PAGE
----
Abstract: Personal data is increasingly used in business value creation. Data from the years 2007–2014 suggest that firms’ personal data related innovations and knowledge stocks in technology domains of location-based services and artificial intelligence contributed substantially to firm value. The premiums gained from personal data related innovation were particularly significant for data giants holding knowledge stocks in the location-based service domain. Empirical findings indicate that a strong positive relationship between personal data related knowledge stocks of the location-based services domain and firm value relates primarily to investor attention intensified during periods of media hype. The data provide new insights into the market valuation of intangible assets: investors seem to overweight more salient right tails of firms’ knowledge stocks of emerging technologies while neglecting salient left tails.
    Keywords: Firm value, data economy, personal data, innovation, investor attention, technology salience
    JEL: D22 L2 O3
    Date: 2018–05–25
  10. By: Charles F. Mason
    Abstract: I study an indefinitely repeated game where firms differ in size. Attempts to form cartels in such an environment, for example by rationing outputs in a manner linked to firm size differences, have generally struggled. Any successful cartel has to set production shares in a manner that ensures no firm will defect. But this can require allocating sellers disproportionate shares, which in turn makes these tacit agreements difficult to create and enforce. I analyze some experimental evidence in support of this last proposition.
    Keywords: asymmetric cartel, repeated game, experiments
    JEL: D80 L15
    Date: 2018
  11. By: Marc Bourreau; Lukasz Grzybowski; Maude Hasbi
    Abstract: We use panel data on 36,104 municipalities in metropolitan France over the period 2010-2014 to estimate two models of entry into local markets by: (i) alternative operators using wholesale access to the legacy copper network via local loop unbundling (LLU), and (ii) the incumbent and two alternative operators using the fiber technology. We find that a higher number of LLU competitors, and hence a less concentrated local market, has a positive impact on entry by fiber operators. Moreover, the presence of upgraded cable network in the local municipality stimulates fiber deployment. However, firms may choose to upgrade copper lines instead of investing in fiber networks. We use the estimates to calculate entry thresholds into local markets, which are substantially lower for broadband provision via LLU than via fiber and decrease over time. Fiber deployment becomes cheaper over time, but according to our estimates it will remain unprofitable for the vast majority of municipalities in France within the next years.
    Keywords: fiber broadband, local loop unbundling, market entry
    JEL: K23 L13 L51 L96
    Date: 2018
  12. By: Baum, Christopher F (Boston College and DIW Berlin); Lööf, Hans (CESIS - Centre of Excellence for Science and Innovation Studies, Royal Institute of Technology); Stephan, Andreas (Jönköping International Business School (JIBS) & Centre of Excellence for Science and Innovation Studies (CESIS)); Viklund-Ros, Ingrid (CESIS - Centre of Excellence for Science and Innovation Studies, Royal Institute of Technology)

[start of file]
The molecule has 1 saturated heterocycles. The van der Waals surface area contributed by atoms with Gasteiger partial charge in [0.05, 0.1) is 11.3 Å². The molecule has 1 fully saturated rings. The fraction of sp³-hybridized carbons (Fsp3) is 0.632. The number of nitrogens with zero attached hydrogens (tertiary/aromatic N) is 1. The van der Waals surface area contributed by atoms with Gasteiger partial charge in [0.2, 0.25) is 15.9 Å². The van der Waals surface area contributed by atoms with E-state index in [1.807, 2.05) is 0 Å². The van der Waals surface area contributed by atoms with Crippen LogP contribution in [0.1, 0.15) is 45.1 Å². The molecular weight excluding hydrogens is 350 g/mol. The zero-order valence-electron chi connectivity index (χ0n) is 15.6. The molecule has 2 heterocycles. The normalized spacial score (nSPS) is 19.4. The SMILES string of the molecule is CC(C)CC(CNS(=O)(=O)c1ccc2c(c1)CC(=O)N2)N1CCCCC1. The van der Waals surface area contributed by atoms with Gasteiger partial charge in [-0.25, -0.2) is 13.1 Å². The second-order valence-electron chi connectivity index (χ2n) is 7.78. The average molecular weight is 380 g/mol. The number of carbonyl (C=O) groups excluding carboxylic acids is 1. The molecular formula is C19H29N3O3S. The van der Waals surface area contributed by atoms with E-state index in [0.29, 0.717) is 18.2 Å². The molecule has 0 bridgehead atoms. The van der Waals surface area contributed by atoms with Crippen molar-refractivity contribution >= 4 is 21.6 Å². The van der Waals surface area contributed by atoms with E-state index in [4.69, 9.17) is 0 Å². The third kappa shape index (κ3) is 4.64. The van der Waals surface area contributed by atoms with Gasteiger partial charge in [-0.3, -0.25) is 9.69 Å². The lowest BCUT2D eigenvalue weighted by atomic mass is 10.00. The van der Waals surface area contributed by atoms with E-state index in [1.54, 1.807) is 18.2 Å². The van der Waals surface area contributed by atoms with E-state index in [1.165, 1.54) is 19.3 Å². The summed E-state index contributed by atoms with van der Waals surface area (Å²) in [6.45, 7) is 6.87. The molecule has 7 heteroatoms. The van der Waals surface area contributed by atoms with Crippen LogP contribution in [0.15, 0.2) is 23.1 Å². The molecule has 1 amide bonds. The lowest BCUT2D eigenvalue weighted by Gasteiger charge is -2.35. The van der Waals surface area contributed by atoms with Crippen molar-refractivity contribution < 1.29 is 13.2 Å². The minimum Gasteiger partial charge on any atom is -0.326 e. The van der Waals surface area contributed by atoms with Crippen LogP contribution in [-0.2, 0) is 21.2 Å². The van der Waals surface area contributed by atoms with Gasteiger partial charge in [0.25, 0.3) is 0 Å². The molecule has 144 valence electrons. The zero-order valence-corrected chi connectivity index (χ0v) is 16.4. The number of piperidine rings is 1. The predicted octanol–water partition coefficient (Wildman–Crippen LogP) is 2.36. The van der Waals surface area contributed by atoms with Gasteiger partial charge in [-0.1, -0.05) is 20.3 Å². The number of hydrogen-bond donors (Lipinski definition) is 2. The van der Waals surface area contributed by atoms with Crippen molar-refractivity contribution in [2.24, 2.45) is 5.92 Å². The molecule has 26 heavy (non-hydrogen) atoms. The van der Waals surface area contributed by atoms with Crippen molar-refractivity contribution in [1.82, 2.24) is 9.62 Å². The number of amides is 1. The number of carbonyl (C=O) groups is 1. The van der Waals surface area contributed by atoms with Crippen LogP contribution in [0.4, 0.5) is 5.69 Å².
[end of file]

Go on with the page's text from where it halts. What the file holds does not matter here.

Abstract: We exploit increased access to detailed employer-employee data to assess whether outside board members affect innovation performance among start-up firms. Using data for all new limited companies in Sweden born during 1999–2013 which have no more then 10 employees when formed, we provide structural equation estimates that deal with the endogenous selection of board directors. Our empirical findings show that an increase in the board’s expertise, measured by the relative productivity of the firms where outsiders are employed, has a significant and positive impact on the new firm’s propensity to apply for both patents and trademarks.
    Keywords: Start-ups; outside directors; innovation; patents; trademarks; productivity; endogeneity
    JEL: D24 O33
    Date: 2018–06–01
  13. By: Alfonso Expósito (Department of Economic Analysis and Political Economy, University of Seville, Calle San Fernando 4, 41004 Sevilla (Spain).); Juan A. Sanchis-Llopis (Department of Economic Structure, University of Valencia, Avda. dels Tarongers s/n, 46022 Valencia (Spain).)
    Abstract: This paper examines the impacts of product, process, and organisational innovations on two alternative dimensions of business performance: finance and operations. Two indicators capture financial performance: sales increase and production cost reduction. Operational firm performance is captured by two alternative indicators: productive capacity augmentation and quality improvement of product/service provided by the firm. Using a wide-ranging sample of Spanish SMEs, our findings highlight the existence of significant impacts of innovation on both these dimensions of business performance, although these impacts differ regarding the type of innovation and the performance indicator considered. Furthermore, our results indicate that the relationship between innovation choices in SMEs and business performance should be analysed from a multidimensional approach. These findings reveal significant implications for innovation policies and innovation strategies for SMEs.
    Keywords: innovation, business performance, multi-dimensional analysis, SME, Spain
    JEL: O32 L25 C25
    Date: 2018–05